Seeking justice after Suharto

Indonesia’s former dictator General Suharto died in bed last month and not in jail, escaping justice for his numerous crimes in Indonesia and East Timor, the East Timor and Indonesia Action Network (ETAN) charged.

One of the worst mass murderers of the 20th century, his death tolls still shock:

• 500,000 to 1 million Indonesians in the aftermath of his 1965 seizure of power;

• 100,000 in West Papua;

• 100,000 to 200,000 in East Timor, which his troops illegally invaded in 1975;

• tens of thousands more in Aceh and elsewhere.

Other charges include a massive legacy of corruption — $15 to $35 billion stolen by him and his family.

Indonesians and East Timorians are demanding accountability for the mass murders, destruction and corruption by those who carried out his orders.

Suharto assumed the presidency in 1967, and in 1968 becoming supreme commander of the army as well. He was “reelected” to the presidency in tightly scripted elections in 1973, 1978, 1983, 1988, 1993 and 1998. Throughout his rule, successive U.S. administrations provided extensive political, military and economic support, considering Suharto a valuable anti-Communist ally and a bastion of stability in a strategically vital and unstable region.

Suharto’s first task, in addition to overseeing the mass killings of alleged Communists, was salvaging Indonesia’s shattered economy and gaining the confidence of foreign investors and governments who controlled the aid and capital that Indonesia desperately needed.

“As the corpses piled up after his coup and darkness descended on Indonesia, his cheerleaders in the U.S. welcomed the ‘gleam of light in Asia,’” ETAN said.

Numerous reports have shown that U.S. administrations were fully aware of his many crimes, yet provided military assistance and hardware to Suharto’s killers. The Indonesian dictator sought and received U.S. approval before he launched his invasion of East Timor; 90 percent of the weapons used in this illegal attack came from the U.S.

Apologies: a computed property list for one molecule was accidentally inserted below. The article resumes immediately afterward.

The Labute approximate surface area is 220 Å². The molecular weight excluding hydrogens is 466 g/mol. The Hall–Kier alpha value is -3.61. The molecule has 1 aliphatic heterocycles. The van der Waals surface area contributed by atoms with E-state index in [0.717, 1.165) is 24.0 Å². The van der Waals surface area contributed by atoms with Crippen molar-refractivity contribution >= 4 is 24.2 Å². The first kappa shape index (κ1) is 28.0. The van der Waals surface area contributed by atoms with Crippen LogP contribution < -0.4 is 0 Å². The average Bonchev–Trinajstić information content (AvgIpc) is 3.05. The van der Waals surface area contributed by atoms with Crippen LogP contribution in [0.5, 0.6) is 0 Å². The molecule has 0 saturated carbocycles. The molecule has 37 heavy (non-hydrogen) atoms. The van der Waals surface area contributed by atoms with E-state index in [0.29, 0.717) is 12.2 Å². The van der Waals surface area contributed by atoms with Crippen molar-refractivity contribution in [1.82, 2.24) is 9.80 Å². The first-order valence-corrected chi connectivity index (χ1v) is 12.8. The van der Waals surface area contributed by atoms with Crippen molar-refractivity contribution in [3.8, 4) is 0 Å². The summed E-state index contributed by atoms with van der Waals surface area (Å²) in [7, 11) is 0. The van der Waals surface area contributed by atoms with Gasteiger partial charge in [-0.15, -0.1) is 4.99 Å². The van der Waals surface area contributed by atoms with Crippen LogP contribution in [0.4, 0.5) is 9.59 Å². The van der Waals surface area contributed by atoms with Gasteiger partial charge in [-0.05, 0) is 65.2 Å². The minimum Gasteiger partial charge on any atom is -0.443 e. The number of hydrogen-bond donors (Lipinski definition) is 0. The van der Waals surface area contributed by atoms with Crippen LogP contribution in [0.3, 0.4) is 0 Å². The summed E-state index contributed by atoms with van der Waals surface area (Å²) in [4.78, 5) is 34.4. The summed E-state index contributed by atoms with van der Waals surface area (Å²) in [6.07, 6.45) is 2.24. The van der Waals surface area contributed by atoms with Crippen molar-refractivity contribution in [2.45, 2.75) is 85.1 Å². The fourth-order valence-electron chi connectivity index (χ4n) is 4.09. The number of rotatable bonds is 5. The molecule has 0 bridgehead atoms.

In the face of broad domestic opposition as his “economic miracle” collapsed in 1998, he finally stepped down.

Persistent advocacy by concerned activists from East Timor, Indonesia and the United States including within Congress, finally succeeded in curtailing U.S. military assistance to the Suharto regime in the 1990s.

After Suharto was ousted, East Timor broke free and the Indonesian military lost some perks. Since then, military reform efforts have stalled or been reversed. Suharto’s favored military still maintains substantial power.

Limited investigations dealing with Suharto-era crimes have added some information to the public record, but the few trials that have occurred have largely failed, as defendants have lied, intimidated or bribed their way to acquittals, crushing the hopes of the victims and their families for justice or even an apology.

To overcome Suharto’s legacy and to uphold basic international human rights and legal principles, those who executed, aided and abetted and benefited from his criminal orders must be held accountable, the activist network demanded. This should include a full accounting of the U.S. role.

“Washington should condition military assistance to Indonesia ‘on progress towards full democratization, the subordination of the military to the rule of law and civilian government and strict adherence with international human rights’ as recommended by East Timor’s Commission for Reception, Truth and Reconciliation,” the ETAN statement said.

For more information see www.etan.org.